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Bush Cites Role of Family in Stemming Violence

Reaction: Skirting both liberal and conservative positions, president underlines his core philosophy rather than pushing for policy changes in response to the tragedy.


WASHINGTON — In his first reaction to the shootings at Santana High School, President Bush has offered a fleeting glimpse of one of his most deeply held beliefs: that private action is far more important than public policy in preventing such tragedies.

When asked what a president could do to stop such shootings, Bush talked neither about gun control, the most common response among liberals, nor violence in popular culture, the typical response of conservatives. Instead, he cited the relationship between children and their parents or other adults in their lives.

"All adults in society can teach children right from wrong," he said.

By contrast, in the aftermath of the 1999 Columbine High School shootings, President Bill Clinton immediately offered a full menu of government initiatives--from new gun control measures to a White House summit aimed at reducing violence in movies, video games and music.

White House aides say that Bush will eventually offer more of a policy response to the shootings at Santana; during the presidential campaign, he proposed several measures to reduce school violence and endorsed some gun control proposals. But those close to him say that his initial instinct to look toward the kitchen table for solutions reflects his belief that such government actions ultimately have limited impact.

"When he talks about these deep, fundamental social problems, he often sees them in terms of parental responsibility," said a senior White House advisor who spoke on condition of anonymity while discussing conversations with the president.

Bush's remarks have drawn praise from some conservatives, who believe politicians create unrealistic hopes when they offer policy responses to events like Monday's shooting. But on the left and right, other figures who are active in the debate over youth violence believe that Bush may be tilting too far toward the responsibilities of parents and focusing too little on those of public officials.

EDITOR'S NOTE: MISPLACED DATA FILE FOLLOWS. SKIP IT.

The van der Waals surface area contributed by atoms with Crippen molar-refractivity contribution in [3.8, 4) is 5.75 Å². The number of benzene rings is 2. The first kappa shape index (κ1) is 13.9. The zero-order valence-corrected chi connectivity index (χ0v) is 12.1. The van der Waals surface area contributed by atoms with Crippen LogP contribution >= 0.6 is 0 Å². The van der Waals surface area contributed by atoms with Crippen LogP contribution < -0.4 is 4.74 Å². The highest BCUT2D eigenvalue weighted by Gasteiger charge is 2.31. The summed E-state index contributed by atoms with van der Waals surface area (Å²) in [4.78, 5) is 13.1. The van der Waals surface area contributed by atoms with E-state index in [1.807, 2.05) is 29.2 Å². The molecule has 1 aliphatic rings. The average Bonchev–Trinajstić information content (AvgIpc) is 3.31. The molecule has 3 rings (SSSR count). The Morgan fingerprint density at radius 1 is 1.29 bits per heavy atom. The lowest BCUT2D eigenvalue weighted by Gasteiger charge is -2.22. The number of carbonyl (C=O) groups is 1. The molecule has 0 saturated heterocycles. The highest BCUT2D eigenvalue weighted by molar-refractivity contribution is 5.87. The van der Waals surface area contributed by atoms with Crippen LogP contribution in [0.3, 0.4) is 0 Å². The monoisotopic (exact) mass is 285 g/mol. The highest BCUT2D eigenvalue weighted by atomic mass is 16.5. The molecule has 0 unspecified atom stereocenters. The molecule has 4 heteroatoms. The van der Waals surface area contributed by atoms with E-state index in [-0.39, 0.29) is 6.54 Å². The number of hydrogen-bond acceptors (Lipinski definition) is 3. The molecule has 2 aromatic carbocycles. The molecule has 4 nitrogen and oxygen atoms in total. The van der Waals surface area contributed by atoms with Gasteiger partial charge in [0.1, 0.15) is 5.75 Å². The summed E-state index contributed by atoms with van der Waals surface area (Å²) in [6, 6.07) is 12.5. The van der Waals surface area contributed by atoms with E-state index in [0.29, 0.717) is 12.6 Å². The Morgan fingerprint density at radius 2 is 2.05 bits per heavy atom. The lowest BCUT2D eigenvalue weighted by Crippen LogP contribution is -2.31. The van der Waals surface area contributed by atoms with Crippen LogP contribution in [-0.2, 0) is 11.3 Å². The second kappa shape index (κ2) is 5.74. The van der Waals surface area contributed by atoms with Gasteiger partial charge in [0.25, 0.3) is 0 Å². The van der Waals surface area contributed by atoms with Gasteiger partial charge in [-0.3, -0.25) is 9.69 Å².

Parental responsibility "is just one piece of the puzzle that exists here," said Sen. Dianne Feinstein (D-Calif.). "You can't solve the problem without addressing . . . the peer culture and the culture of violence. And you have to also address the easy access to firearms."

While endorsing Bush's focus on parents, former Education Secretary William J. Bennett, a leading conservative social theorist, also said the president needs to provide a broader response.

"The task isn't to make him a busybody or a liberal interventionist," Bennett said. "But when these acts occur, they are dramas on the national stage and the president, in addition to teaching what the ultimate source of our strength is [in families], has to lead the conversation, not just in generalities but perhaps in particulars [of what government can do]. I don't criticize what he's said; I just say there is another dimension."

Bush's family-focused response to the Santana shooting is characteristic. In an interview with The Times days after the Columbine massacre, he responded almost exactly the same way.

"Of course there is going to be reactions--pass a law," he said. "The big law is the universal law--how do mothers and dads do their jobs. The fundamental question is going to be: Can America rededicate itself to parenting as the No. 1 priority for all of us?"

David Horowitz, president of the conservative Center for the Study of Popular Culture in Los Angeles, praised Bush's reticence in reacting to the Santana shooting. "I think it's the only reasonable position," he said. "You can't make a law that prevents these tragedies."

But Bennett, a former White House drug czar and longtime critic of violence in entertainment, said it would be appropriate for Bush to discuss issues such as access to guns or the role of violence in popular culture in the wake of such incidents.

Feinstein, like other Democrats, said legislators should reconsider the package of gun control measures that stalled in the last congressional session. Bush supports some gun control measures. During the 2000 campaign, he proposed mandatory trigger locks for new handgun purchases while endorsing a Clinton proposal to raise the age for legal handgun ownership to 21 from 18. Yet Bush chose to mention none of these in his first responses to the Santana shootings. Several White House advisors said that he would eventually highlight such provisions, but he was unlikely to do so while the shootings were still fresh in memory. "There is just something inside of him that is repulsed by doing something that looks like it is being driven by a desire to make political hay out of this," said one official.

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